In December I had the opportunity to moderate a breakfast club event organized by the local chapters for the Canadian Evaluation Society (CES-BCY) and the Institute of Public Administration Canada (IPAC Vancouver). The theme was next year’s CES 2017 Conference theme: Facing Forward: Innovation, Action and Reflection.
It was a great event, with three interesting panelists and a lively audience of evaluation and public administration professionals, and our discussion covered a lot of ground. My favourite part was posing the question, “What is your prediction for the future of evaluation?” Perspectives varied, from the hopeful to the pessimistic, among our panelists and audience. We acknowledged that we live in a world of “fake news” with greater need for evaluation and critical, informed decision-making than ever. We discussed our potential to meet this need along with all the challenges that face us, like limited resources and the on-going need for evaluators to clearly link our work to actionable steps.
Thinking about the future also got me reflecting on the past, especially the work that my colleague Michelle Naimi (@Michelle_Naimi) and I have done organizing events for new and emerging evaluators in Vancouver over the last year. This is something I took on because as an emerging evaluator I wanted to know that there were resources and support out there for people in my position. I found an equally passionate collaborator in Michelle and much support from the CES-BCY chapter. We’ve also since met many others who are invested in our cause, from the CES Fellows and their Fellows & Entrants initiative, inaugurated at last year’s CES conference in St. John’s, to EvalYouth, a new global organization dedicated to supporting youth and new evaluators. We all want to make sure the incoming generation of evaluators will be up to meeting the demands on the profession over the coming years, for the benefit of everyone who relies on evaluation for thoughtful and effective program and policy development.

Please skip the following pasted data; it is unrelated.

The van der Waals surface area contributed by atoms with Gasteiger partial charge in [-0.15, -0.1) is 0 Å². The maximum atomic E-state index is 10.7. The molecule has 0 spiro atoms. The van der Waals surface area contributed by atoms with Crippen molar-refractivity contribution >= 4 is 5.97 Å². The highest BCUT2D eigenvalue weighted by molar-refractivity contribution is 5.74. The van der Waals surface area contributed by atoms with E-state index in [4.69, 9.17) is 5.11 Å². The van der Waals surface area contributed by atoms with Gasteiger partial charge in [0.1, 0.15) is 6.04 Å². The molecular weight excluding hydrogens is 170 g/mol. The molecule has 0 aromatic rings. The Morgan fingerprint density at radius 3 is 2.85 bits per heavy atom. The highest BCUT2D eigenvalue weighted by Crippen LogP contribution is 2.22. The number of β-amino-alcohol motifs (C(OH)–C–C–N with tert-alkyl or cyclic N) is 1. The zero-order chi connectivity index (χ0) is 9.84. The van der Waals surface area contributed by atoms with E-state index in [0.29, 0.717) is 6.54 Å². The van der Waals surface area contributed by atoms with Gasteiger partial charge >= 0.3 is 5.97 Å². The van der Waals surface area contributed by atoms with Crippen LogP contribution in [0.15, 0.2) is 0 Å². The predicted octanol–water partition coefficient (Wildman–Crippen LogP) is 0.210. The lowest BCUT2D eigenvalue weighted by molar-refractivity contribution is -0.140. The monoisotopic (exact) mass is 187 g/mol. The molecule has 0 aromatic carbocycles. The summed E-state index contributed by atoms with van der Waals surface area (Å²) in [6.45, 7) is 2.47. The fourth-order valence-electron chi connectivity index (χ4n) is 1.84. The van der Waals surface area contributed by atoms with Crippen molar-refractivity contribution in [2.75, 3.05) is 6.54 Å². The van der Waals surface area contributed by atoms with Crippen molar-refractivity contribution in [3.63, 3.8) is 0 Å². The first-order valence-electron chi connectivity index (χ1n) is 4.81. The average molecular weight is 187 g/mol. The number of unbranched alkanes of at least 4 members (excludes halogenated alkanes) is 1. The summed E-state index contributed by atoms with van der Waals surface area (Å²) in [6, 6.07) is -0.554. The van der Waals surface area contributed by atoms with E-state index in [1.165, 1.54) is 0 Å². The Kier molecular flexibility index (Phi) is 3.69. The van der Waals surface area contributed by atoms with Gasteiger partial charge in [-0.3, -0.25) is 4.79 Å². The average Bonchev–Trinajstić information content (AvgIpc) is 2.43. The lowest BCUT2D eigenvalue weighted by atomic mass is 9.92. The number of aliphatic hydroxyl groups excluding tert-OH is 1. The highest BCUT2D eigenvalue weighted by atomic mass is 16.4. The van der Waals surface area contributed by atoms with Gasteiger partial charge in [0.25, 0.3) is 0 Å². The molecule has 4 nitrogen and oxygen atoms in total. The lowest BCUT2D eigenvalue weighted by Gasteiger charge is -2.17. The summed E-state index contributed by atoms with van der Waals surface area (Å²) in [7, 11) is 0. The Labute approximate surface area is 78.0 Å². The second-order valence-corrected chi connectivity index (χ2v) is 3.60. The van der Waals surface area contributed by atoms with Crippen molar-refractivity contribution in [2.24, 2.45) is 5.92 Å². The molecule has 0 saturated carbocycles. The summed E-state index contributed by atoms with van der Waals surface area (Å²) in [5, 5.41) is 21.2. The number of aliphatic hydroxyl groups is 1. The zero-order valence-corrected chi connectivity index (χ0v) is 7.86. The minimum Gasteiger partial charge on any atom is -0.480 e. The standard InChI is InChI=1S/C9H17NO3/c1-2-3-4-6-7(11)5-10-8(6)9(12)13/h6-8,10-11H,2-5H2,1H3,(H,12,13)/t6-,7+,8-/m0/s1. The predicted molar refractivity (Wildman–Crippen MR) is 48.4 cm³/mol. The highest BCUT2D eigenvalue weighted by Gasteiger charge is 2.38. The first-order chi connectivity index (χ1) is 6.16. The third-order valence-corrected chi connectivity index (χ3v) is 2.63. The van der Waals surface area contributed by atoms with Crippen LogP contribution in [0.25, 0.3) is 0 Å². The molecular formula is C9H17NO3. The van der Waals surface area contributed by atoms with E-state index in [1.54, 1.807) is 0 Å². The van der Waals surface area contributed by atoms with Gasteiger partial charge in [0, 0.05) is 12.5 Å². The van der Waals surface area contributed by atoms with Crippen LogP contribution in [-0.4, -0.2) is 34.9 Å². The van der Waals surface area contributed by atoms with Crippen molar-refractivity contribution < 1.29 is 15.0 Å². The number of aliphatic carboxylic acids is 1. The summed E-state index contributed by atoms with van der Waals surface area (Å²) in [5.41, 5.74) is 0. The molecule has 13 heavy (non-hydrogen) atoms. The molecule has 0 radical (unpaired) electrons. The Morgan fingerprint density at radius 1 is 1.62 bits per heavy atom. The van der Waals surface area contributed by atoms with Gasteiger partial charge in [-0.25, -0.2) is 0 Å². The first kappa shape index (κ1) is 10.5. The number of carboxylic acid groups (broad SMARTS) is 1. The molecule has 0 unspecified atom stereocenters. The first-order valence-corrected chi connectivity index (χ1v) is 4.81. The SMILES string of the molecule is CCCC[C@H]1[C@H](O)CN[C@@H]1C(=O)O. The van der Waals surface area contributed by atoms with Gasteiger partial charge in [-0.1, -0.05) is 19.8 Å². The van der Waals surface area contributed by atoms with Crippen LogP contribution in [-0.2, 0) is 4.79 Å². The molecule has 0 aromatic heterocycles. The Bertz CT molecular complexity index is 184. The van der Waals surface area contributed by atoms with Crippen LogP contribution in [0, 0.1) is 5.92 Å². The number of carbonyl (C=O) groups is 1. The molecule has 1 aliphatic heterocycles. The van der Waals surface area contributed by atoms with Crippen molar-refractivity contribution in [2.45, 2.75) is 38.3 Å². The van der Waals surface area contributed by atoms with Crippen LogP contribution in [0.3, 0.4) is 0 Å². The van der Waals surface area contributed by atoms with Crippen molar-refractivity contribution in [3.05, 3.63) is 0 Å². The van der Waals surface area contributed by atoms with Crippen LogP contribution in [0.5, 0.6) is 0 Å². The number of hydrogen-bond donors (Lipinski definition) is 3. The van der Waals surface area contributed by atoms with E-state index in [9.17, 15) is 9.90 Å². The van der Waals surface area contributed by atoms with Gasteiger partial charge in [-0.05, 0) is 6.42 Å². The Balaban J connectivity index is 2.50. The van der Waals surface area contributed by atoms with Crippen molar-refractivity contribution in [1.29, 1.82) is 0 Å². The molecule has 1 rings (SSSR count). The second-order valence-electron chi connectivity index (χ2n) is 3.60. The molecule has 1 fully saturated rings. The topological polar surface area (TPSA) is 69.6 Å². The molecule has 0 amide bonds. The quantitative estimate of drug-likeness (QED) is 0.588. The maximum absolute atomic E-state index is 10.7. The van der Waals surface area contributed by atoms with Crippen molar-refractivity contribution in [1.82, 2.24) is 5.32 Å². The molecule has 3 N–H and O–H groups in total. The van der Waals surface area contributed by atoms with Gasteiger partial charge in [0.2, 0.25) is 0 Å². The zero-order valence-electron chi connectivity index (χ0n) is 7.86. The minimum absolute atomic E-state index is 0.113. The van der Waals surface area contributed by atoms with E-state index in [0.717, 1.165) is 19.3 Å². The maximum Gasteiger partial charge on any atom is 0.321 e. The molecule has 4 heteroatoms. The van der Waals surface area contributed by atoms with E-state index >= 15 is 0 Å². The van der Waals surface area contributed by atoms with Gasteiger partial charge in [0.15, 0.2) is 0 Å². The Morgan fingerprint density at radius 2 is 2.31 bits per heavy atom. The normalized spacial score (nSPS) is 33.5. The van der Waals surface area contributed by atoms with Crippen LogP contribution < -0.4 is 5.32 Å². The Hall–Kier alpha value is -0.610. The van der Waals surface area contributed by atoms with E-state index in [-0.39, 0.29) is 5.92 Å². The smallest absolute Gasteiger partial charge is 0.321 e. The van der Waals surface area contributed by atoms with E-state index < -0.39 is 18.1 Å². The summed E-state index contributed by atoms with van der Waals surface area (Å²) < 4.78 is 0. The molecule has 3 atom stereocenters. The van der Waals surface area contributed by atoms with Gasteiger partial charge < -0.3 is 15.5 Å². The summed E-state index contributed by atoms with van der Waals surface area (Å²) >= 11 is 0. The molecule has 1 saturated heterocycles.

The discussion at the breakfast club event reiterated for me that the future of evaluation is not certain. None of us knows exactly what is coming or how we as a profession will respond to it. The field itself is growing and changing in exciting ways—new technology, new political landscapes, new priorities and opportunities, and ever-evolving and improving professional standards. The evaluators of today and tomorrow are facing different circumstances and challenges than those who entered the field 5, 10, or 30 years ago. While there is much we can learn from those who have gone before us, we also have to be prepared to grapple with the unknown and the uncertain, as those who founded this field did. As new evaluators, this means that as much as we should look to established evaluators for their wisdom and insights, we should also be looking to ourselves and our peers for the same. We are the future of evaluation.